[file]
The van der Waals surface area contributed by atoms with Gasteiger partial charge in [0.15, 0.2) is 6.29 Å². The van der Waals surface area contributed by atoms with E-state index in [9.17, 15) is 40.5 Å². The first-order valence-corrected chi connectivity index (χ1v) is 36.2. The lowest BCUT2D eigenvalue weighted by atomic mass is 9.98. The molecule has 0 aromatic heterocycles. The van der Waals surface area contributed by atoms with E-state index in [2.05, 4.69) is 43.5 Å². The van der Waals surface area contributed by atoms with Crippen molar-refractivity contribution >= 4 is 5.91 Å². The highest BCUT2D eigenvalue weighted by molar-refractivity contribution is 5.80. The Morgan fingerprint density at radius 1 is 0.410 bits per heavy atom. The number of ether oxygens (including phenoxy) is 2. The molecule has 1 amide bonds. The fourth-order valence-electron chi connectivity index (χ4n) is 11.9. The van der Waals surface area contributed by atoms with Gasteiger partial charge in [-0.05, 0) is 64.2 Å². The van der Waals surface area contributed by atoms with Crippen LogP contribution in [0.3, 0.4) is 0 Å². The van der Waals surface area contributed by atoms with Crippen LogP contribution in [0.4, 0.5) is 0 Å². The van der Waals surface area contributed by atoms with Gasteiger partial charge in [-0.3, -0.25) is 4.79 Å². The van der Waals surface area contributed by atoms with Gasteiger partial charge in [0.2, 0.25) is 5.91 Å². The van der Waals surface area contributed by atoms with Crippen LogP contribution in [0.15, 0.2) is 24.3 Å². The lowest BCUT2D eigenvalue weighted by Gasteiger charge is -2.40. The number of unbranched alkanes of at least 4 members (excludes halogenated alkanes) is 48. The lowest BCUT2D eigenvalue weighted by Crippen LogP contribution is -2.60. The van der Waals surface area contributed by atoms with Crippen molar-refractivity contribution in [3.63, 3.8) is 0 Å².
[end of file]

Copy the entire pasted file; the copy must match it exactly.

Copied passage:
The van der Waals surface area contributed by atoms with Gasteiger partial charge in [0.15, 0.2) is 6.29 Å². The van der Waals surface area contributed by atoms with E-state index in [9.17, 15) is 40.5 Å². The first-order valence-corrected chi connectivity index (χ1v) is 36.2. The lowest BCUT2D eigenvalue weighted by atomic mass is 9.98. The molecule has 0 aromatic heterocycles. The van der Waals surface area contributed by atoms with E-state index in [2.05, 4.69) is 43.5 Å². The van der Waals surface area contributed by atoms with Crippen molar-refractivity contribution >= 4 is 5.91 Å². The highest BCUT2D eigenvalue weighted by molar-refractivity contribution is 5.80. The Morgan fingerprint density at radius 1 is 0.410 bits per heavy atom. The number of ether oxygens (including phenoxy) is 2. The molecule has 1 amide bonds. The fourth-order valence-electron chi connectivity index (χ4n) is 11.9. The van der Waals surface area contributed by atoms with Gasteiger partial charge in [-0.05, 0) is 64.2 Å². The van der Waals surface area contributed by atoms with Crippen LogP contribution in [0.3, 0.4) is 0 Å². The van der Waals surface area contributed by atoms with Crippen LogP contribution in [0.4, 0.5) is 0 Å². The van der Waals surface area contributed by atoms with Gasteiger partial charge in [-0.3, -0.25) is 4.79 Å². The van der Waals surface area contributed by atoms with Gasteiger partial charge in [0.2, 0.25) is 5.91 Å². The van der Waals surface area contributed by atoms with Crippen LogP contribution in [0.15, 0.2) is 24.3 Å². The lowest BCUT2D eigenvalue weighted by Gasteiger charge is -2.40. The number of unbranched alkanes of at least 4 members (excludes halogenated alkanes) is 48. The lowest BCUT2D eigenvalue weighted by Crippen LogP contribution is -2.60. The van der Waals surface area contributed by atoms with Crippen molar-refractivity contribution in [3.63, 3.8) is 0 Å².